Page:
Cloud Services Could Be Made More Reliable with Premium Payments

Tom Keane
4 min readSep 4, 2022


Today’s businesses rely on the cloud for almost everything. It delivers a variety of services, including databases, software, analytics, intelligence, and more. Without it, many companies would have a hard time operating.

But the cloud has its share of issues. Slow recovery time, outages and other reliability problems cause a break down in productivity. Now enterprises are stating they could provide better service for a premium of up to 111% over the base price.

Read on to find out what the premium service would entail.

The Study

A study was conducted looking at three scenarios for improving the efficiency of a simple WordPress website. It was required to load web pages within three seconds of the request. A Python simulation was used to change the bandwidth, and virtual machine demands to analyze their effects on cost in various circumstances.

The experiment was based on Amazon Web Service rates, but researchers state that the results indicate a general outcome as other services have similar structures and pricing models.

The study looked at improving the WordPress app efficiency in three different applications as follows:

● Providing backup of the VM hosting in the same availability zone

● Providing backup of the VM in a different availability zone in the same region

● Providing backup in separate cloud provider regions

A cloud provider available zone is a virtual data center. Several of them in one geographic location make up a region. VMs are software-based computers that run inside of other computers.

VMs are prone to becoming unresponsive while availability zones can also go down causing an unresponsive system. In some instances, a regional outage can occur, but this is rare.

The baseline service involved in the study, which did not offer any protection, totaled $217.38 per month. This covered only the cost of the bandwidth. With this system, if the VM failed and there was no backup, the customer would have to replace it before they could use their system and access their information again.

The protected service would deliver 99.5% availability and would only recover service if the availability drops below 99.5%. It would also compensate users for outages that last more than a day and a half for 29% of the monthly fee.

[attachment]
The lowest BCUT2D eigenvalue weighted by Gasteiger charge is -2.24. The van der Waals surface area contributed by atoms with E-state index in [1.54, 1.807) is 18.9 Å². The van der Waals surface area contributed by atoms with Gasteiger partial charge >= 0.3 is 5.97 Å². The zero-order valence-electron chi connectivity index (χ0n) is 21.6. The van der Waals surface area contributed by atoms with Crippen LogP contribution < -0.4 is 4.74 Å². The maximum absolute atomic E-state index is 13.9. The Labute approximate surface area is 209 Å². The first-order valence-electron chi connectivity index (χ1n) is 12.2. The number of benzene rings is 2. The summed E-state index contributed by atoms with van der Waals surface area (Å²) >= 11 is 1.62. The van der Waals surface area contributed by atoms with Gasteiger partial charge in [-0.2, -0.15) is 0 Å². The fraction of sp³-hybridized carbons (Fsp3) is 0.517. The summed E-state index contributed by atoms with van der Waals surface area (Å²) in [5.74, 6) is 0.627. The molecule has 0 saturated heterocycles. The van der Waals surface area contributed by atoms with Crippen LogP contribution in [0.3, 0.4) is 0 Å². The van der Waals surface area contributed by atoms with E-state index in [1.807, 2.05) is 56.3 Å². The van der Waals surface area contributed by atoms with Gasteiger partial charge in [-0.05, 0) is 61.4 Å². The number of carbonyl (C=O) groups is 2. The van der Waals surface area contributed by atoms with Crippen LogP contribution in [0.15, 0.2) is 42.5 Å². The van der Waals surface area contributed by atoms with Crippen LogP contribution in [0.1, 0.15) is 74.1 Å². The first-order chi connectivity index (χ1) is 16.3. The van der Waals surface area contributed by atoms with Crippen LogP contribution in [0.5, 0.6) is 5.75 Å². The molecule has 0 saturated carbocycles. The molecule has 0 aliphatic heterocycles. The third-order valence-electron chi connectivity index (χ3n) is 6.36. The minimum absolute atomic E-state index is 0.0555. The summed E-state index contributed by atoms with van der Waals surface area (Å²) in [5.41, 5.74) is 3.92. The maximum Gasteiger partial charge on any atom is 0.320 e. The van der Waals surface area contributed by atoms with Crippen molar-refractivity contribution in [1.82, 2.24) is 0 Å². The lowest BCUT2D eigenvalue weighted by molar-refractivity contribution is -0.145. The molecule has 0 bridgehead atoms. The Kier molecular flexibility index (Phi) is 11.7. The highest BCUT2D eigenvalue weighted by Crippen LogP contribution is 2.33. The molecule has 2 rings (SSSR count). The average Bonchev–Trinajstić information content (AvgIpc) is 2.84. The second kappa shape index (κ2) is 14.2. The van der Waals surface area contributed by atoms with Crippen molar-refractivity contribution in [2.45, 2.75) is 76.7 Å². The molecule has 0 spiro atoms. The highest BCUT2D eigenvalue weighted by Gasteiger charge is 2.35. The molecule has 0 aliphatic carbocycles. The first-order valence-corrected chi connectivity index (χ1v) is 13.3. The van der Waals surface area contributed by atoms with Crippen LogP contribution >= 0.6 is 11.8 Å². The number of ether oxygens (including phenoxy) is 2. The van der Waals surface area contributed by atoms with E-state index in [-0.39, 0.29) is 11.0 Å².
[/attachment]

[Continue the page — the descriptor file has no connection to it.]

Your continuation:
The Applications

In this section, we will look at the three different applications reviewed in the study and how they would work with the premium service.

Same-Zone Active Backup

A service that provides a load balancer and backs up the VM with a separate active VM in the same availability zone would not result in any downtime if the VM failed. The user would still be able to take advantage of the 99.5% availability. Compensation for outages lasting more than a day and a half would increase to 44% of the monthly cost. It would also result in added monthly expenses to cover the extra VM and load balancer totaling around $311, 43% more than the baseline price.

Active Backup in Two Zones in the Same Region

A service that backs up the VM with a separate active VM in a different availability zone would result in the same costs as a service that works in the same availability zone. It costs nothing more to put the VM is a separate zone, but it would improve the availability to 99.99%. Like the other plan, it would offer zero recovery time and come with a $311 expense that raises costs by 44%. Compensation rates would remain the same as well.

Active Backup in Separate Regions

This method involves setting up the app in two different regions. The app actively working in both areas is said to be the most efficient of all options.

The model requires there to be four active virtual machines to host the app. They would provide a virtual load balancer in each region, directing traffic to the VMs in the different zones. The load balancers would balance the system and improve efficiency so an outage would not be noticed by the user, nor would it require any action on behalf of the user.

The traffic to the load balancers would be directed by the Domain Name System (DNS). The DNS could be configured to work with the best load balancer based on its proximity to the balancer, the delay on the path to the balancer, and weighting policies. It can also detect when a load balancer is an unavailable and direct traffic to the other balancer.

However, the active backup in separate regions comes with its share of issues. For one, it relies on a balancing mechanism that must access stored IP addresses to function. If the address becomes unavailable users will be unable to use the system until the cache is updated with the addresses from the IP system. This would result in an outage that will last an indefinite amount of time.

It also comes with a higher price point. Costs go up to 111% over the premium baseline making for a total of $457.80. If an outage occurs that lasts for more than a day and a half, customers are entitled to 62% compensation for the service.

There is also a general warning that more resilient services may come with few reliable guarantees regarding efficiency and compensation for outages.


New research shows that cloud providers may soon have the capabilities to provide increased efficiency across availability zones at a relatively affordable price. This could mean that individuals and companies no longer have to worry about extensive downtimes. Will you be opting for this type of service when it becomes available?



Tom Keane

21-year Microsoft Developer and Manager | Seattle, Washington